Esther Tielemans’ paintings plunge the viewer into uncertainty. That which is visible is not determinate. Are these landscapes? Though the foliage and plants constitute something resembling bouquets, it is impossible to describe them precisely, or to identify particular species. Their distinctiveness is formal: colours and surfaces, some matt, others shiny; the acrylic lacquers have been selectively treated with epoxy resin. Some planes are concave, others convex. Some profiles are "replicated" in a symmetry inspired by the Rorschach test. They stand out against zones of shadow, with the reflection of the glazed parts of the painting sometimes adding an ironic touch and an effect of disorientation. What is being sought is not so much an appearance of representation as a representation of appearance; and there is no exaggeration in saying that it is deceptive. The luxuriant vegetation is in reality a profusion of decorative motifs, and an evocation of an unsettling future epitomised by transgenic manipulations. What seems at first sight like a paradisiacal landscape is, in the end, nothing other than a painting-trap that plays on the seduction of colours and materials, the better to confound the viewer. But by bringing together such a large number of artificial elements, Tielemans has expanded the very concept of a landscape, culminating in installations of monumental dimensions such as the one she created at Eindhoven’s Van Abbemuseum on the invitation of Lily van der Stokker . She alludes to the imposing landscapes of North America (the deserts of Nevada and New Mexico), where the stainless "beauty" of nature can induce a disturbing state of solitude. The painting becomes a panorama. And she draws the viewer into a theatrical relationship to her work: some of the wood panels on which the paintings are done attain the dimensions of walls arranged in space on the human scale. The nexus with nature and the outer world is inverted in the conception of inner space. And there are some hints of an explanation for this. At the start of the present decade, a number of Tielemans’ paintings were materially incorporated into installations that also included diverse objects. They gradually became "object-paintings", on the frontier of "design", and the represented space no longer had anything more than a distant connection to the reality of a landscape. At present Esther Tielemans’ paintings, whatever their size, are wholly shorn of scale. They seem, in fact, to float in weightlessness. They are an exact reflection of a mental space whose deployment is only just beginning.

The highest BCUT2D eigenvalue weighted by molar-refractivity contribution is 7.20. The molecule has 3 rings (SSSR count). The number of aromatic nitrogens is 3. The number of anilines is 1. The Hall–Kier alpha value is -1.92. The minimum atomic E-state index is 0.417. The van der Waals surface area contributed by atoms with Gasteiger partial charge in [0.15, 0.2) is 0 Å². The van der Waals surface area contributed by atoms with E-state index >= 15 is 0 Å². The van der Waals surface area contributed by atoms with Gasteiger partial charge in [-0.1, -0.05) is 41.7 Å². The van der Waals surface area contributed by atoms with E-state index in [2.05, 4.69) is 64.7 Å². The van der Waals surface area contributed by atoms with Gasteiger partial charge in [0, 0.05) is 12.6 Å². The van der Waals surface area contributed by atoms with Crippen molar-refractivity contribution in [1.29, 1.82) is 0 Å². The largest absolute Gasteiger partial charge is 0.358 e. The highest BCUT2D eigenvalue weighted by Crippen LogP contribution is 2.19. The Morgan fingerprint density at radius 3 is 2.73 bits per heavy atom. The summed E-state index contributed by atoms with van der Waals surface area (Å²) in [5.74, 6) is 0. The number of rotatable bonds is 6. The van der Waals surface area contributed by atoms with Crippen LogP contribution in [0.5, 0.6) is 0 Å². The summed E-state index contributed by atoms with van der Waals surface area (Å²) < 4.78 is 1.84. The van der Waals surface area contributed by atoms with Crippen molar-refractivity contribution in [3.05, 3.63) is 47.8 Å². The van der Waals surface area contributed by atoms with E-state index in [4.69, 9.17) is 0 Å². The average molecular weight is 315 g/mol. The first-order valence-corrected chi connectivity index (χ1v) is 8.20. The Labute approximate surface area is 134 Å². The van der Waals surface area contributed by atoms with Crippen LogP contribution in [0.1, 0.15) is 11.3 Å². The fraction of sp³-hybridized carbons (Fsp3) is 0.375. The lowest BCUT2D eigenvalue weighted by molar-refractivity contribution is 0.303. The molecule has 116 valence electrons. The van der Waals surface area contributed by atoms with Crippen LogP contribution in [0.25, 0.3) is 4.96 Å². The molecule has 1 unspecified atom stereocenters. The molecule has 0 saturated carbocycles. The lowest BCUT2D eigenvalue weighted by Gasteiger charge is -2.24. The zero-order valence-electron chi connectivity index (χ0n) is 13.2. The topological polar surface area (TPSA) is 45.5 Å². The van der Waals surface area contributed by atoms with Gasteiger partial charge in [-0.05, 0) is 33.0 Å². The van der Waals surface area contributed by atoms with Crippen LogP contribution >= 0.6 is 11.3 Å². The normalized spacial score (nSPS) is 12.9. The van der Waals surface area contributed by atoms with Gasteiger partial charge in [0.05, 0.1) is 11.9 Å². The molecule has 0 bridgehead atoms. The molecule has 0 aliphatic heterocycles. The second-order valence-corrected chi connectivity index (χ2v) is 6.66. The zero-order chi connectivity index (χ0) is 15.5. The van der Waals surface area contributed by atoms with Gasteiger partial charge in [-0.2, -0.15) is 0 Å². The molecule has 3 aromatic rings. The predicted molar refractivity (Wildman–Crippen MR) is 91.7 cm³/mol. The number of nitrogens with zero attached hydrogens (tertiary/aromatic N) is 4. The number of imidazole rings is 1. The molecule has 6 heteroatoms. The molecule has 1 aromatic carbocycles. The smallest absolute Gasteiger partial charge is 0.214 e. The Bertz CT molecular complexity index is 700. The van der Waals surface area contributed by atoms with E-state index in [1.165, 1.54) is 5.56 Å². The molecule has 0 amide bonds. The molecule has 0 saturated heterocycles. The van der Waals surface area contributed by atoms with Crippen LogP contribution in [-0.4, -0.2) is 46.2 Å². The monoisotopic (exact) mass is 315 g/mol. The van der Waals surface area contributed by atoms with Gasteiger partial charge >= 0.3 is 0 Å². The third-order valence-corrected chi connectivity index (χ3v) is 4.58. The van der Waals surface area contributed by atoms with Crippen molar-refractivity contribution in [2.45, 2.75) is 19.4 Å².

Lily van der Stokker invites Esther Tielemans , Van Abbemuseum, Eindhoven, NL
2 june - 1st march 2008
Paintings by Carla Klein, Antonietta Peeters & Esther Tielemans, Stedelijk Museum, Schiedam, NL
20 january - 6 april 2008